Thursday, August 6, 2015

70th anniversary of the bombings of Hiroshima & Nagasaki

I meant to spend time working on a post for the 70th anniversary of the bombings of Hiroshima and Nagasaki, but because I spent the past month writing about the Kimono Wednesdays protests I haven't had time. I didn't want to let today's anniversary pass without posting something so here's a round up of stuff happening in the Boston area and some interesting articles.
Mass Peace Action seems to have collected a lot of the 70th anniversary events in the Boston area on their website. Unfortunately, some events already happened but there's a Concert in Observance of the Hiroshima and Nagasaki Bombings tomorrow night at The Church of the Advent in Boston and a free film screening on Sunday of Article 9 Comes to America by local filmmaker David Rothauser as part of an evening of activities organized by Watertown Citizens for Peace, Justice and the Environment.

Apparently, there's a private museum in Natick called the Museum of World War II that houses original bombing orders for Hiroshima and Nagasaki along with other WWII artifacts. You can only visit by appointment.
I would like to note that the United States has never apologized to Japan for dropping the bombs and killing somewhere between 129,000 - 246,000+ civilians (mostly Japanese, but including others) and maiming hundreds of thousands more including Japanese Americans, Koreans, and other foreign nationals. For scale, compare that to the nearly 16,000 who died in the 3.11 tsunami, earthquake, and nuclear disaster. Many Americans persist in the belief that the bombing was "an act of mercy" that ended the war rather than the result of rabid racism that fueled things like the imprisonment of 120,000 Japanese Americans and Japanese for committing the "crime" of being Japanese or of Japanese descent. Look up pictures of hibakusha (people who survived the bombings - the literal translation is "explosion-affected people") and tell me the bombings were merciful.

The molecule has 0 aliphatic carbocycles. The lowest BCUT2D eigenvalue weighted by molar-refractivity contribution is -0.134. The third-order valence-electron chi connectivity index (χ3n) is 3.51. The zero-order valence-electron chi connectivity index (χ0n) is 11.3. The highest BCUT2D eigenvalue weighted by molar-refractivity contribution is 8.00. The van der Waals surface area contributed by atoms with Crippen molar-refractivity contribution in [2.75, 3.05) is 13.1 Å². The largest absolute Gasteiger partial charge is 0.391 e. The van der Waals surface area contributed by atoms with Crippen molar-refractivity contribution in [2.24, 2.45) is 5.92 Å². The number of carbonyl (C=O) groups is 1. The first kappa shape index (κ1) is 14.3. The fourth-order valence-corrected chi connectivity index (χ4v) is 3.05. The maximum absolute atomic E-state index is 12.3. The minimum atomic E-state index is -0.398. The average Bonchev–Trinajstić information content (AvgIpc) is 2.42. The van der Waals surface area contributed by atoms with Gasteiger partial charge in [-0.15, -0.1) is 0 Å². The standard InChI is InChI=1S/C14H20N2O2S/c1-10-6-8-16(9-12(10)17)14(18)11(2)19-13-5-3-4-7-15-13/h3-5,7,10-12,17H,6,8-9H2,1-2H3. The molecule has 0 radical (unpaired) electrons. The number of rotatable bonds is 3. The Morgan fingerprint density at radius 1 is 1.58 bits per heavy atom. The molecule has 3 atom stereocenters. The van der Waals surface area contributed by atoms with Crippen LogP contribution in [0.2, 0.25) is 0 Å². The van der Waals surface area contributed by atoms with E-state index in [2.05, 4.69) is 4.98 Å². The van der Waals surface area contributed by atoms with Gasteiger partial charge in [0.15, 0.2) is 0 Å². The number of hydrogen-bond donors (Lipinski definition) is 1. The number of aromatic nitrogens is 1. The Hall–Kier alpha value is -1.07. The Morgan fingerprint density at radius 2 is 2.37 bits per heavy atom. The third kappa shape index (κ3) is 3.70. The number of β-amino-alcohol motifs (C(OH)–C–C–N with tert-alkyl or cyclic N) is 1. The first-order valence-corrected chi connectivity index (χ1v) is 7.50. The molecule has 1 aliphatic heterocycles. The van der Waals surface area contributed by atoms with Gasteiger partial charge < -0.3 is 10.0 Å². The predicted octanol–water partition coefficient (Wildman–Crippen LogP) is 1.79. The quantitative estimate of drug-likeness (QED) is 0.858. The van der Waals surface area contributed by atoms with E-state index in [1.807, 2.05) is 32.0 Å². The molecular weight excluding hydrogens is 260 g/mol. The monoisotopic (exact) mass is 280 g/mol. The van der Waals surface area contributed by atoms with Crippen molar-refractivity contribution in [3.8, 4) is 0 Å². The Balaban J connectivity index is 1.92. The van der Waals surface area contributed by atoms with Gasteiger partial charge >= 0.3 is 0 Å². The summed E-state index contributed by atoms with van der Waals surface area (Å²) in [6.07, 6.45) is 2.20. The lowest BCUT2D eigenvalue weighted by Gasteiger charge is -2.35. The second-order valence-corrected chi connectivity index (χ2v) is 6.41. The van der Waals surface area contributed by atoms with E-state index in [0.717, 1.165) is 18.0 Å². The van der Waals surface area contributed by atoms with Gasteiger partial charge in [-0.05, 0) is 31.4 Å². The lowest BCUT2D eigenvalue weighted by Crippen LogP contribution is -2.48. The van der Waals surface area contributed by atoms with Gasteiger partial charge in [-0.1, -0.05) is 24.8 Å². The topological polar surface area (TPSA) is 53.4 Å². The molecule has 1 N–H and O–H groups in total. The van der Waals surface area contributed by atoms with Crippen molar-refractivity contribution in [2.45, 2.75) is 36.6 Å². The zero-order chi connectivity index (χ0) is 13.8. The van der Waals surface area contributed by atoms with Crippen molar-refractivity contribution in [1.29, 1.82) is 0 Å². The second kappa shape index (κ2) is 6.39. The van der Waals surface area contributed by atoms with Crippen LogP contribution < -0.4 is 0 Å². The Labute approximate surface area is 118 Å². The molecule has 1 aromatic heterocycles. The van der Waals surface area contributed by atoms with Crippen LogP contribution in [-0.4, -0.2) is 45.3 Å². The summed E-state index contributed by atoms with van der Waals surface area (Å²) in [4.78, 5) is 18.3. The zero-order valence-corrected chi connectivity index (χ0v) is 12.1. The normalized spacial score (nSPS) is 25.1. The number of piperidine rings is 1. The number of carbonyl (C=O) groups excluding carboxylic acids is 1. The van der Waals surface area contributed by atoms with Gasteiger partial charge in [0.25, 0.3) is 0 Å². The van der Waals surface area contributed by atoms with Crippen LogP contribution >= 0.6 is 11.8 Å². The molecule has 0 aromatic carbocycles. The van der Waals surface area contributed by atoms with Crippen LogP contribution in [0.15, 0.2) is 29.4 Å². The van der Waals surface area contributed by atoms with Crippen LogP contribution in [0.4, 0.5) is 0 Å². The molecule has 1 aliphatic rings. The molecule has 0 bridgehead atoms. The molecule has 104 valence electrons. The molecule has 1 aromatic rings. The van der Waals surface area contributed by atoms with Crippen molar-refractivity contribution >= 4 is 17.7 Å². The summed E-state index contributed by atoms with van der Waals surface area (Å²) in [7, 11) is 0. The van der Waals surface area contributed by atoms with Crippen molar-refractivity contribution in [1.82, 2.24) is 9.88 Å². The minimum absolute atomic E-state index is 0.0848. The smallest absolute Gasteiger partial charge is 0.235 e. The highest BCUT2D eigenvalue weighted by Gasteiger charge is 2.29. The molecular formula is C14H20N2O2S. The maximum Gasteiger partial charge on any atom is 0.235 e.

Japanese, Americans Disagree on Bombing of Hiroshima, Nagasaki 

Although opinion on the use of atomic bombs has shifted in the US, there is very little support for an apology. A US president has never attended ceremonies to mark the anniversaries; the highest ranking official we have ever sent have been US ambassadors to Japan and that only started five years ago (see The New York Times article below for more details).